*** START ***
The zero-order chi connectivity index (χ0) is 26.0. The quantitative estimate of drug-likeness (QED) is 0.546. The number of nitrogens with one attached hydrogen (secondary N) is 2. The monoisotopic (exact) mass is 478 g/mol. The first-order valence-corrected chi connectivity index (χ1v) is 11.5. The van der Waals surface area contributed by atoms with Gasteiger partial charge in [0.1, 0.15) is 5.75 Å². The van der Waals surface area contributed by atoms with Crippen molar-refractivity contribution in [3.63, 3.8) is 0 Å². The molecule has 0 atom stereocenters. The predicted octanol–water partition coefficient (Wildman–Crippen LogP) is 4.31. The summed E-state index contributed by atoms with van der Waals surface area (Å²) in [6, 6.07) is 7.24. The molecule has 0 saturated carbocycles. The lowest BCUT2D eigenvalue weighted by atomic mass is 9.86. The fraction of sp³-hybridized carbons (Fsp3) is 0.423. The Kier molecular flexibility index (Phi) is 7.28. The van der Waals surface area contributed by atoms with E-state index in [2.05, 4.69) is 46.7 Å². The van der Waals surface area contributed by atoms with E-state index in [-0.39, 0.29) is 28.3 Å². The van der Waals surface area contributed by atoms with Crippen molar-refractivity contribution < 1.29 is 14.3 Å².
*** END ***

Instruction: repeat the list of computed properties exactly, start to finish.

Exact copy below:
The zero-order chi connectivity index (χ0) is 26.0. The quantitative estimate of drug-likeness (QED) is 0.546. The number of nitrogens with one attached hydrogen (secondary N) is 2. The monoisotopic (exact) mass is 478 g/mol. The first-order valence-corrected chi connectivity index (χ1v) is 11.5. The van der Waals surface area contributed by atoms with Gasteiger partial charge in [0.1, 0.15) is 5.75 Å². The van der Waals surface area contributed by atoms with Crippen molar-refractivity contribution in [3.63, 3.8) is 0 Å². The molecule has 0 atom stereocenters. The predicted octanol–water partition coefficient (Wildman–Crippen LogP) is 4.31. The summed E-state index contributed by atoms with van der Waals surface area (Å²) in [6, 6.07) is 7.24. The molecule has 0 saturated carbocycles. The lowest BCUT2D eigenvalue weighted by atomic mass is 9.86. The fraction of sp³-hybridized carbons (Fsp3) is 0.423. The Kier molecular flexibility index (Phi) is 7.28. The van der Waals surface area contributed by atoms with E-state index in [2.05, 4.69) is 46.7 Å². The van der Waals surface area contributed by atoms with E-state index in [-0.39, 0.29) is 28.3 Å². The van der Waals surface area contributed by atoms with Crippen molar-refractivity contribution < 1.29 is 14.3 Å².